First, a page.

So what exactly is the connection between retirement and reunion? Each evening I retire to my room for a good night’s sleep only to wake in the morning and reunite with those I love. Three to four weeks out of the year I retire from the numerous tasks and duties that define my life so that I might reunite with those things that matter most – living fully, laughing heartily, and loving passionately. I often retire from my writing in order to overcome “writer’s block” or work through a complex thought process, a retirement that generally reunites my thoughts with experiences and the words necessary to express them on paper. On rare occasions, I retire from an argument so that I can be reunited in a meaningful way with my competitor, a reunion that adds depth to the relationship. I’ve retired from different career positions so that I could be reunited with aspirations long forgotten or abandoned because of life circumstances. My hope is that my final retirement is a long time in coming, but when that day arrives, I trust I will reunite with loved ones who have already taken that journey.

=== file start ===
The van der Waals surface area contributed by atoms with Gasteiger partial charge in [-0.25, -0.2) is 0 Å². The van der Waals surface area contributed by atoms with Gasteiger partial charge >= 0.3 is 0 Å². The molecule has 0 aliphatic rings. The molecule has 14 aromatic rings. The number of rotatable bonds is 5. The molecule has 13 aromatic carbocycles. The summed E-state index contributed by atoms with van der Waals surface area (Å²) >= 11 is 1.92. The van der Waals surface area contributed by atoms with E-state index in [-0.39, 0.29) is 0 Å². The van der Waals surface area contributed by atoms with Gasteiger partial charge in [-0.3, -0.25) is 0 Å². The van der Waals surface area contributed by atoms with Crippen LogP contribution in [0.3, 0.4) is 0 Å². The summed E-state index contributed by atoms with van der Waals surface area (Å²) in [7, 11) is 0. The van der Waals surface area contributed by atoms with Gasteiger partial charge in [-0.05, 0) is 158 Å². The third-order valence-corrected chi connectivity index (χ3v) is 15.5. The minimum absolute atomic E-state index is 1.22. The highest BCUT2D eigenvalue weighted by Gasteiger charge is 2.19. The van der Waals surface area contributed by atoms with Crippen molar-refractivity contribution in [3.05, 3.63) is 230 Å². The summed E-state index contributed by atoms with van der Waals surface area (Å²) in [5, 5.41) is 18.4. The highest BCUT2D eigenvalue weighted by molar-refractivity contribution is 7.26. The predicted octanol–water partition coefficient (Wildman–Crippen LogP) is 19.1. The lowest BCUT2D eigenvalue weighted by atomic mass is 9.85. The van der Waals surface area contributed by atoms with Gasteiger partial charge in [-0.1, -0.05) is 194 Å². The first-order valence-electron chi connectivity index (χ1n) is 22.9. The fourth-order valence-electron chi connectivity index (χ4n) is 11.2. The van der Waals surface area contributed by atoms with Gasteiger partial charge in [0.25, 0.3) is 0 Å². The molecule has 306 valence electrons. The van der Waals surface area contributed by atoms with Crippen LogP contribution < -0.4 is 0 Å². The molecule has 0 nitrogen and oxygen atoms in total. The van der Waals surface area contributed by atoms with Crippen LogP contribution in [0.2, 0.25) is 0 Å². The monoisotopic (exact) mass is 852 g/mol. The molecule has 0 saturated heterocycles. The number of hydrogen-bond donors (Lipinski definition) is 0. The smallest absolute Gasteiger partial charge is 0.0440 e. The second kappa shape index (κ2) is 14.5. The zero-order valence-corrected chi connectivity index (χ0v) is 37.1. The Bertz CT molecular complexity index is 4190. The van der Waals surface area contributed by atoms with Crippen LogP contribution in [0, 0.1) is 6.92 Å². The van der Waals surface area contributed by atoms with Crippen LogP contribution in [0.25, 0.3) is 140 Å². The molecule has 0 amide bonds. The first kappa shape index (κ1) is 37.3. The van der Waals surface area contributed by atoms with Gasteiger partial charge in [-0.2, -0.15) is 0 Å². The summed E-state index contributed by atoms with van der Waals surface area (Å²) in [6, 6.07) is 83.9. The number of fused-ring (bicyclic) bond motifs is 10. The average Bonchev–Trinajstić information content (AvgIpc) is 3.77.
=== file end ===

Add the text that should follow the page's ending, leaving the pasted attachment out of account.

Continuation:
Whether we speak of love and hate, right and wrong, simplicities and complexities, or retirements and reunions, there resides in a single word great depth of content and meaning. Little did my daughter know that a simple “misspoken” word could yield so much meaning. As I retire this article, I ask again: What’s in a word? Only everything!
Published in The Oyster Pointer
A few years ago a colleague of mine sent me several emails about a project I had done and the subsequent meeting that was to follow. Unfortunately, due to technological glitches in our email system, I never received any of her emails. As is often the case, my colleague assumed I had received the emails and had simply chosen to ignore her. She contacted one of my superiors who then contacted me to let me know of the importance of setting up this meeting. It wasn’t until that time that I even realized a problem existed.
Think about it – how much of our communication is done via email? If you’re like me, you’re in front of your computer for hours on end, week after week, with much of the time spent checking and responding to emails. But how much time do we really invest in terms of how we communicate with others through email? Most of us get the email, quickly craft a response, and send the message on its way. And, often, it’s not until we get a response fired back at us that we realize perhaps we didn’t take as much time as we should have thinking about the message we might be sending.